Film is a primary source of entertainment but also a mirror that reflects the way society evolves. It is constantly changing and updating, both in terms of how it is made and how we access it. In Film Studies you will be encouraged to explore how different genres are constructed; the industries that produce films and what films can tell us about the culture and context in which they are produced. You will also have the opportunity to develop practical skills and the department also arranges trips and workshops to support the topics being covered in the classroom.
Film Studies is a contemporary, artistic, dynamic and highly analytical subject, perfect for students wishing to combine the academia of English with the creativity and expression of creative arts subjects.
The course is based on an understanding of the key film concepts of language, representation, audiences and institutions.
You will cover a range of topics related to different film industries from around the world. During the course you will have the opportunity to study at least six different types of film. You will study film aesthetics by watching contemporary blockbuster films such as Skyfall (2012) and will analyse narrative in Slumdog Millionaire (2008). You will also explore how British and foreign language films represent modern life through their plotlines, characters and production techniques. Here you will study Juno (2007), and Spirited Away (2001). You will also compare old and new Hollywood through an exploration of science fiction films Invasion of the Body Snatchers (1952) and E.T. The Extra-Terrestrial (1982). You will be asked to analyse each film in detail, often comparing them with others.
The coursework is an opportunity for you to stretch your creative muscles by applying what you have learned about different types of film to a project of your own. You can choose to plan and film the opening sequence to a new crime film or write an original screenplay for the opening sequence. This work will test your technical skills as well as your imaginative ideas. Your practical work will also be accompanied by a detailed analytical evaluation.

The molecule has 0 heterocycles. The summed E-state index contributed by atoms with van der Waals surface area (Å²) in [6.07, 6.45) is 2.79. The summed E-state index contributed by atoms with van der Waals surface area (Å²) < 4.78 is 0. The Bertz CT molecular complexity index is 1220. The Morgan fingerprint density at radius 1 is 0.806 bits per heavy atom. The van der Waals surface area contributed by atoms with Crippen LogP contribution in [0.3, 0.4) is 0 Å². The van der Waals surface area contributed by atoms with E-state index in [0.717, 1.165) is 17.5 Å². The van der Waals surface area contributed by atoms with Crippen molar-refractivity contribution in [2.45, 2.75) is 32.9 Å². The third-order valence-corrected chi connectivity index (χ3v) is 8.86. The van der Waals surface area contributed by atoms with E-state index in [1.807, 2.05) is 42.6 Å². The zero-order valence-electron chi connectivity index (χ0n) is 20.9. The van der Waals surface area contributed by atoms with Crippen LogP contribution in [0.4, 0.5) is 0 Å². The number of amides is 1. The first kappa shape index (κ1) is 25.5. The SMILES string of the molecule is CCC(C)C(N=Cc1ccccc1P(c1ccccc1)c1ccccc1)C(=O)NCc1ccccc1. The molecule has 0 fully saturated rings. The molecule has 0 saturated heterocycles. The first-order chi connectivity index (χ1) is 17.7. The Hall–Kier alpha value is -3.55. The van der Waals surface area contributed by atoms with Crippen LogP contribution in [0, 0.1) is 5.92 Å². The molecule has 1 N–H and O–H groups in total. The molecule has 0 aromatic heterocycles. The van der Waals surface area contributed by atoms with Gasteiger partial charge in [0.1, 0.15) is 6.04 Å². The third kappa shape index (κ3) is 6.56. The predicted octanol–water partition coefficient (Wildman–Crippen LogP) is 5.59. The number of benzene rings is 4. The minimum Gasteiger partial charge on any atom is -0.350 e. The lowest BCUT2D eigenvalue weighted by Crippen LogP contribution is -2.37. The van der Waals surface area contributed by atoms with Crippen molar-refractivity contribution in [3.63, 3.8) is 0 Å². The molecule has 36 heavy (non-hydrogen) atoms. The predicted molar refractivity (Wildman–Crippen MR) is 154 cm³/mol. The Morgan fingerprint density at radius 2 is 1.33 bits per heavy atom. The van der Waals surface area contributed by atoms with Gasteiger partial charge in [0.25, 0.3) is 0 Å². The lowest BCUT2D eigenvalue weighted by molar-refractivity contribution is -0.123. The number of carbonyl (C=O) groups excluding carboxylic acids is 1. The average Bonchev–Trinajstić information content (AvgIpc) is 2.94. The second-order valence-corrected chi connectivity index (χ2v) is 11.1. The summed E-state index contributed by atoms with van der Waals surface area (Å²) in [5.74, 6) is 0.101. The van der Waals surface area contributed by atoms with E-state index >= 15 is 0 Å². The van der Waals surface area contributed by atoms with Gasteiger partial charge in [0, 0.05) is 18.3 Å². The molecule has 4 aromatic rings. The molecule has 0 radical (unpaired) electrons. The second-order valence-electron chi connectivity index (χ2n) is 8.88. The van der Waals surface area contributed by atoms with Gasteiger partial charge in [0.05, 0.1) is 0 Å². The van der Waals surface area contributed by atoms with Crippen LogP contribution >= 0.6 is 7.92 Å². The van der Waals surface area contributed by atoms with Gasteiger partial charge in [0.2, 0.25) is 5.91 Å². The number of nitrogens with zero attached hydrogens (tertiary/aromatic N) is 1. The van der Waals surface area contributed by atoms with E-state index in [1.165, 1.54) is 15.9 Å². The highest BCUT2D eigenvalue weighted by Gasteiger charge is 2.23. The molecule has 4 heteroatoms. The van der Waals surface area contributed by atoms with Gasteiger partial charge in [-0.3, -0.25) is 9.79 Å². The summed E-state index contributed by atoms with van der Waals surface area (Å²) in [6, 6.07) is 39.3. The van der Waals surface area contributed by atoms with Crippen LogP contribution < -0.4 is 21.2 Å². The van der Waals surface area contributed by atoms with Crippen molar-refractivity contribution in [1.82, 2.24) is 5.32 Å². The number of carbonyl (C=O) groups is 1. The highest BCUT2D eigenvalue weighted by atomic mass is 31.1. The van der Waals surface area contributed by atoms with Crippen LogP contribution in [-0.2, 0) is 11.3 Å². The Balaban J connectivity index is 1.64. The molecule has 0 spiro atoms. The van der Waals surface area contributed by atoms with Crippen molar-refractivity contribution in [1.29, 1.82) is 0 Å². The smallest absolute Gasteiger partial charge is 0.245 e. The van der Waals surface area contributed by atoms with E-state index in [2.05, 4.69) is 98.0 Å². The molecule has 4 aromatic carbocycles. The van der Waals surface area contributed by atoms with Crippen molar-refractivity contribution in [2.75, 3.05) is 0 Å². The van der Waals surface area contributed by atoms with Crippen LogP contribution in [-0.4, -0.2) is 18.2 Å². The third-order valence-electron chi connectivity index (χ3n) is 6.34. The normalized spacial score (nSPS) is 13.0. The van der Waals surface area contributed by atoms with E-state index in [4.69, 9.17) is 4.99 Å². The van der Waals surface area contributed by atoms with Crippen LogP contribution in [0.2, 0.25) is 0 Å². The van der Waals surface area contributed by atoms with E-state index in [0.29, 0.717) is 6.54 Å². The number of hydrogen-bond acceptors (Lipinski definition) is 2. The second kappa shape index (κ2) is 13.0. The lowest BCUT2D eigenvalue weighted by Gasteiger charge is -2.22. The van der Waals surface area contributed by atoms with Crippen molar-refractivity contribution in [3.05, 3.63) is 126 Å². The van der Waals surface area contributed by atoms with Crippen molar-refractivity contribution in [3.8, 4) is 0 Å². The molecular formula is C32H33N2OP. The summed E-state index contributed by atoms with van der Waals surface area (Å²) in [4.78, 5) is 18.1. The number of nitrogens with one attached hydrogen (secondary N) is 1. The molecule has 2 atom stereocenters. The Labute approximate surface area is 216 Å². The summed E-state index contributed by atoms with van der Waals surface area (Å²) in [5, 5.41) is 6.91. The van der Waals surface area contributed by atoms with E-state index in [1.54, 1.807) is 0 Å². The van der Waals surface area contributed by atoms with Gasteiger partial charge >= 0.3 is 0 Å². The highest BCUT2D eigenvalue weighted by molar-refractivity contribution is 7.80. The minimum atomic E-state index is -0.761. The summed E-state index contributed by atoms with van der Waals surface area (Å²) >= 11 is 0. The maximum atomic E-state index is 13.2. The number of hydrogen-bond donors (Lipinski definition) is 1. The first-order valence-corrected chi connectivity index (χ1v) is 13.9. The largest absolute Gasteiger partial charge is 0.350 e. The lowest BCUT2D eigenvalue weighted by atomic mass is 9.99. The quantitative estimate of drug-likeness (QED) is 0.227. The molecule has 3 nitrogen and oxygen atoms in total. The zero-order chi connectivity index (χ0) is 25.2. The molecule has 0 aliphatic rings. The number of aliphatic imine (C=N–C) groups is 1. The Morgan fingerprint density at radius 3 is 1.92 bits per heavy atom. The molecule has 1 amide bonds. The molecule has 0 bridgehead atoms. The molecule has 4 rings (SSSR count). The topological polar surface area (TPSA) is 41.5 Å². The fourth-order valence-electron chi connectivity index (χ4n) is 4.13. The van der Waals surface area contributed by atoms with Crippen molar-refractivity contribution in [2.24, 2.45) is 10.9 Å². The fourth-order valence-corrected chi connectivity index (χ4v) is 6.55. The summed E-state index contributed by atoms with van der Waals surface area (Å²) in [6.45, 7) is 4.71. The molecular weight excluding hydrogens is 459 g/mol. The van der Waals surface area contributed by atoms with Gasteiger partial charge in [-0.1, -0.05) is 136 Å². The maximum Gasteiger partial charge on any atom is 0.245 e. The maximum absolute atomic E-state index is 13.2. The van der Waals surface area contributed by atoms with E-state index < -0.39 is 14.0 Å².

The GCSE is assessed through the completion of two external exams, making up 70% of the course. The coursework unit will contribute 30% of your overall grade.
It is important for students to be keen, organised and determined in order to succeed in Film Studies. You should enjoy watching films and try to keep up to date with what is new and current. Film Studies is a creative, engaging and fun subject. It’s also highly analytical and requires its students to apply their English Literature skills to a wide range of films. If you think you have these qualities, then you will find this course enjoyable and rewarding.
No deposit is requested for the use of equipment, but if a student wishes to use camera equipment off site, a parent/guardian must sign a letter agreeing to cover full replacement costs of the equipment if it is lost or damaged. The only other cost is the cost of any department trips.